An Atheist is someone who does not believe in the existence of God. During the ugly presidential campaign for the presidency of the United States in1800, the enemies of Thomas Jefferson accused him of being an atheist with the hope of scaring people into thinking that if he were elected he would take away the rights of all Christians to worship God. However, such a charge was without merit and was completely fabricated for political reasons only. Jefferson himself clearly stated that he was not an atheist.

It has been said that during the time Jefferson lived, Freethinking was very popular, and that Jefferson was a follower of this philosophy. Simply put, Freethinkers are people who want the freedom to think for themselves when it comes to religion. As such, they do not believe in following the beliefs of any kind of biblical book, creed, or organization. Their only yardstick for determining truth is based on the logic of those things that can be experienced through our five senses. Therefore, anything of a paranormal nature, such as miracles, angels, and revelation, is automatically rejected by them precisely because they cannot be verified by scientific means.

Because of this, Freethinkers tended to view religion as consisting of nothing more than a collection of fanciful myths. Such myths would include a belief in God, since He cannot be experienced by normal touch, sight, sound, smell, or taste. This would also include the belief that Jesus' death on the cross somehow has the power to atone for our sins and can bring us into the presence of a God which they say doesn't exist. Freethinkers also deny the principle of revelation, since that would involve a non-existing God communicating His will to man in a mysterious and mystical manner. They also tended to deny the existence of a soul and, by extension, an afterlife where the souls of men go after death. However, Freethinkers did believe in practicing good moral behavior such as human compassion, kindness, honesty, and social justice, which are things that Christians also believe in.

On the other hand, Deists differed from Freethinkers mostly in that they acknowledge the existence of God. However, like the Freethinkers, they too rejected the idea that God reveals His will to man. Because of this belief, they do not accept the Bible as being God's revealed word. What most Deists believed about God is that while He created the universe, He has left it to operate by itself according to scientific laws without any interference from Him. Thus, they believe more in nature and in the laws of nature than in God Himself. Although Deists may occasionally pray to this Being they call God, yet it is only to give thanks and appreciation for what He has provided for them. It is never to ask for His help because they do not believe that God interferes in the destiny of man.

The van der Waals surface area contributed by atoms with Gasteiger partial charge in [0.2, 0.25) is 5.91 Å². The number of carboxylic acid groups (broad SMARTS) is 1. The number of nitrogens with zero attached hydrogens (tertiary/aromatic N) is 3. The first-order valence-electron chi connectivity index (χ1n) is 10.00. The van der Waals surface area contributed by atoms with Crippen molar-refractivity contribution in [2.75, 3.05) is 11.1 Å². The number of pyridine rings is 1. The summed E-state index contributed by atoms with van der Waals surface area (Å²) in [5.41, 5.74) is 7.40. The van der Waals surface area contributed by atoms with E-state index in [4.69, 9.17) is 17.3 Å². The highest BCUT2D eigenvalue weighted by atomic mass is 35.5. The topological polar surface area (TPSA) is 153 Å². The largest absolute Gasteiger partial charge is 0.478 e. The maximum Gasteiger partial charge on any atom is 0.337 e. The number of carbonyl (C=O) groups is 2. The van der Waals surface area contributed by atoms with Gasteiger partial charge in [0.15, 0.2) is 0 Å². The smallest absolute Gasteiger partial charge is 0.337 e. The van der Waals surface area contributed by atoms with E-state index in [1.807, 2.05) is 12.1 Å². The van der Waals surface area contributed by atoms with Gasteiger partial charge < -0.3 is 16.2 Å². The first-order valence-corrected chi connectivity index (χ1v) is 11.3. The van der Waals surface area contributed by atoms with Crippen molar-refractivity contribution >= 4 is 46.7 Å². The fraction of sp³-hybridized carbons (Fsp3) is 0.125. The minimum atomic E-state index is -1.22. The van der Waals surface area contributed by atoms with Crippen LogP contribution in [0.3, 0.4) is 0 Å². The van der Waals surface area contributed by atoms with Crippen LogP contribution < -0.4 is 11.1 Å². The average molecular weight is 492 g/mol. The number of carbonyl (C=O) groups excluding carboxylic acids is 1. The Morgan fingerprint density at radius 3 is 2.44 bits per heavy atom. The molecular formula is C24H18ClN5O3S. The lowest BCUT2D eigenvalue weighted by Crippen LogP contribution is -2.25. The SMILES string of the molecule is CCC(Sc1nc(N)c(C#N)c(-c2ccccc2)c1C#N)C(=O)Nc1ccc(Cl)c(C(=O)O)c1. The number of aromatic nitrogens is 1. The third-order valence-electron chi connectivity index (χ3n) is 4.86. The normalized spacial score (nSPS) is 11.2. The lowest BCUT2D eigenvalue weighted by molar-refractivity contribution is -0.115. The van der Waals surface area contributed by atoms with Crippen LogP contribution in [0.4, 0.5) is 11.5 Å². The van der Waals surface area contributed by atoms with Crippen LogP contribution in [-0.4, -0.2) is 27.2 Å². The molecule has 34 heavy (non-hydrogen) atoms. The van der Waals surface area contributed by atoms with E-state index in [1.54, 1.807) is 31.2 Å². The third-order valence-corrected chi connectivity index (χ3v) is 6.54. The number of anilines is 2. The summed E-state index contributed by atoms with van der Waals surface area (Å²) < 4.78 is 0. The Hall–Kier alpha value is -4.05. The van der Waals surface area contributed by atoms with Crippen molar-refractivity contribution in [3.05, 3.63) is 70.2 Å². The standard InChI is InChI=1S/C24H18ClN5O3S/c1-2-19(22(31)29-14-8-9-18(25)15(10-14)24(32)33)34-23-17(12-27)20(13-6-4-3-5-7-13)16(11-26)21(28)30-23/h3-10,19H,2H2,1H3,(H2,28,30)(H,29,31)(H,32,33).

In the Declaration of Independence we find expressions such as "the laws of Nature and of nature's God" "Creator," and "Divine Providence," which were common expressions used by Deists at that time. Since Thomas Jefferson wrote the Declaration of Independence this has lead some to believe that he was a Deist.

It has also been pointed out that Jefferson did not believe in the doctrine of the Trinity, which he felt was incomprehensible, illogical, and unbiblical. He also disagreed with the common belief that God, angels, and man's soul was composed of an "immaterial" substance. This idea was put forth by Athenasius in the second century and has been one of the core beliefs of Christianity ever since. Concerning this subject, Jefferson wrote,

"To talk of immaterial existences is to talk of nothings. To say that the human soul, angels, [and] God, are immaterial is to say they are nothings, or [in other words] that there is no God or angels, no soul. I cannot reason otherwise... At what age of the Christian church this heresy of immaterialism or masked atheism, crept in I do not exactly know. But a heresy it certainly is. Jesus taught nothing of it." (from a letter to John Adams written August 15, 1820).

Jefferson was also adamantly against the teachings of John Calvin. He wrote, ""I can never join Calvin in addressing his god. He was indeed an Atheist, which I can never be; or rather his religion was Daemonism. If ever man worshipped a false god, he did." (from a letter to John Adams, April 11, 1823) At another time he wrote that "the impious dogmatists, [such] as Athanasius and Calvin, are the false shepherds foretold [in the New Testament]… They are mere usurpers of the Christian name, teaching a counter-religion made up of the deliria of crazy imaginations, as foreign from Christianity as is that of Mahomet." (from a letter written to Dr. Benjamin Waterhouse, dated 1822).